Little Miss Conception - "The Plate Glass Fallen Sky"
By Marcus Pan
Claiming to refuse being held back by "labels or other
boundaries," Little Miss Conception's Eve Kochav and Jenne try to create music
of a "goth/experimental noise." They try to keep to a rock format however, with
expected drum loops and moody guitars throughout. The Plate Glass Fallen
Sky is their first release since a 70-print run of Infected in '95.
It contains six of Little Miss Conception's new songs.
I had first heard of Little Miss Conception a while back
when I reviewed Kyan Record's terrible pay-for-play compilation, Praying For
Something New. Their song Cold, which also appears here on The Plate
Glass Fallen Sky, appeared there and I reviewed it thusly when I reviewed the
material on that compilation:
Little Miss. Conception - Cold
the ones that were nice enough to send me this compilation for review and you
can take a look at them to the right - my thanks to Eve for taking the time out
to do this. LMC's contribution, Cold, is a strange piece with influences
from a lot of different places. During the vocalizations of the lead singer
there are bell-like soundings that revolve around his low-pitched singing. The
guitars are played lively during lyric breaks with a high-pitched cry. The
drums are standard issue metronomics and the guitar riffs are SoM fare.
So already you can wonder where their "experimental" vibe
comes in when my first impression was summed up with words like "standard
issue" and "SoM faire." And likewise, the rest of the CD is similar, although
Cold is one of the louder tunes here.
The problem is simple. Not everybody can go into music
creation without any foreknowledge of its make-up. It takes a special kind of
person, a savant of sorts, to go right into the creation of music that will be
well received without training in such. I couldn't do it - that's why I've been
trained in musical theory, practice, arrangement and writing from the age of
eight. Eve, I'm afraid, can't do it either. But he forewent the training and
went right into the recording phase. Because of that I can't tell whether the
poor sounds of The Plate Glass Fallen Sky is a reaction to not being
properly trained to arrange his music, or whether he just should try something
new. And until a bit of musical theory, arrangement or appreciation classes are
added to his repertoire, we won't know.
Up front problems with the music here include the vocals,
which are done in a muted and whining fashion. The kick off of the EP, In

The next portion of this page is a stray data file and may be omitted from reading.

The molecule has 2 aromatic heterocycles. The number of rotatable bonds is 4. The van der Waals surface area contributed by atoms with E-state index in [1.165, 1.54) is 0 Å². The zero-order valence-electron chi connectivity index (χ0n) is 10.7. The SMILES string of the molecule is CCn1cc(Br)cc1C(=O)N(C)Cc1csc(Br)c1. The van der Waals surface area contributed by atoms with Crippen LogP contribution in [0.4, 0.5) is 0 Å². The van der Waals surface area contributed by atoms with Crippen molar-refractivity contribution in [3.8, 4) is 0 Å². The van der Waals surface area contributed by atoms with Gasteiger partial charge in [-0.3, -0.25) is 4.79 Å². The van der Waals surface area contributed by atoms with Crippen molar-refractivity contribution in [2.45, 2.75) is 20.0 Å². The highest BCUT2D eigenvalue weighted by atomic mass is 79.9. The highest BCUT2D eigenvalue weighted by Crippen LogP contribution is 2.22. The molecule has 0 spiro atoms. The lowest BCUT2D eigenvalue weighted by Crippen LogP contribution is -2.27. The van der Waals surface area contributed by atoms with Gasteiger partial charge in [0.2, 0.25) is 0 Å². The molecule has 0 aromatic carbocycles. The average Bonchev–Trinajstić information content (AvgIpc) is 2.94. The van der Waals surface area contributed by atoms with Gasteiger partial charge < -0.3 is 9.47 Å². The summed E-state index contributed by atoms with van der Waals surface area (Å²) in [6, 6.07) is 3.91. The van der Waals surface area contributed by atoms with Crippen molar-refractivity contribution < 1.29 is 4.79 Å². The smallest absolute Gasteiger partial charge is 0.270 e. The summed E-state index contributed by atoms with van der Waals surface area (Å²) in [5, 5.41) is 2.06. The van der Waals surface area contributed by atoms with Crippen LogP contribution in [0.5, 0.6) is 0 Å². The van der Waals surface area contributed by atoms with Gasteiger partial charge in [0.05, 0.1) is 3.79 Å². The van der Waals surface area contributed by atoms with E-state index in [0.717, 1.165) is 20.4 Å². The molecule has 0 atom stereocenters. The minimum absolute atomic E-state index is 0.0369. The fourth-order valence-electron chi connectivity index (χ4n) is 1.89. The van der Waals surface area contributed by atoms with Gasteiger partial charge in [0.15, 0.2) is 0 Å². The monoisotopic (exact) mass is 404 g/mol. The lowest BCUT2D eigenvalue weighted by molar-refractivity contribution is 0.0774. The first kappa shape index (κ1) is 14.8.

Bliss, isn't a bad melody insofar as the guitar goes at least at the
outset, but the bass and guitar arrangement later during lyrical areas are
clashing and misleading. It provides a rather uncomfortable sound, and I don't
mean in the way of mood. I mean in the way of arrangement really needing a huge
The songs begin to blend together after this - similar muted
and whiny vocals, similar guitar strumming with power chord occasions, juvenile
bass lines with too much arranged clashing between the guitar and monotonous
drums. Even lyrical content will remain similar throughout the CD. Always
railing against society, always looking in somebody's eyes, etc. The bass line
of Angel is especially infuriating in its simplicity. I don't remember
hearing it change once throughout the entire song. Not once. A bass guitar
should be treated like an instrument, not a metronome.
I think what we have here is an example of a musical
endeavor that rushed too quickly to the fruits of recording and therefore
spoiled fruit. Eve has a lot of musical learning to do before he
can provide an arrangement worthy of pressing to CD and has a bit more wisdom
to pick up along the way to provide lyrical content that has more to do than
what is provided here. None of this is bad - it's just truth. What's bad is
that in the rush to create music, the formalities of knowledge surrounding
texturing and arranging songs has been left out. There are hundreds of juvenile
garage bands in hundreds of esoteric musical genres that do the same thing. But
until you either button up some wisdom to go with your lyrics, or some
knowledge to go with your sound, that's as far as you'll get.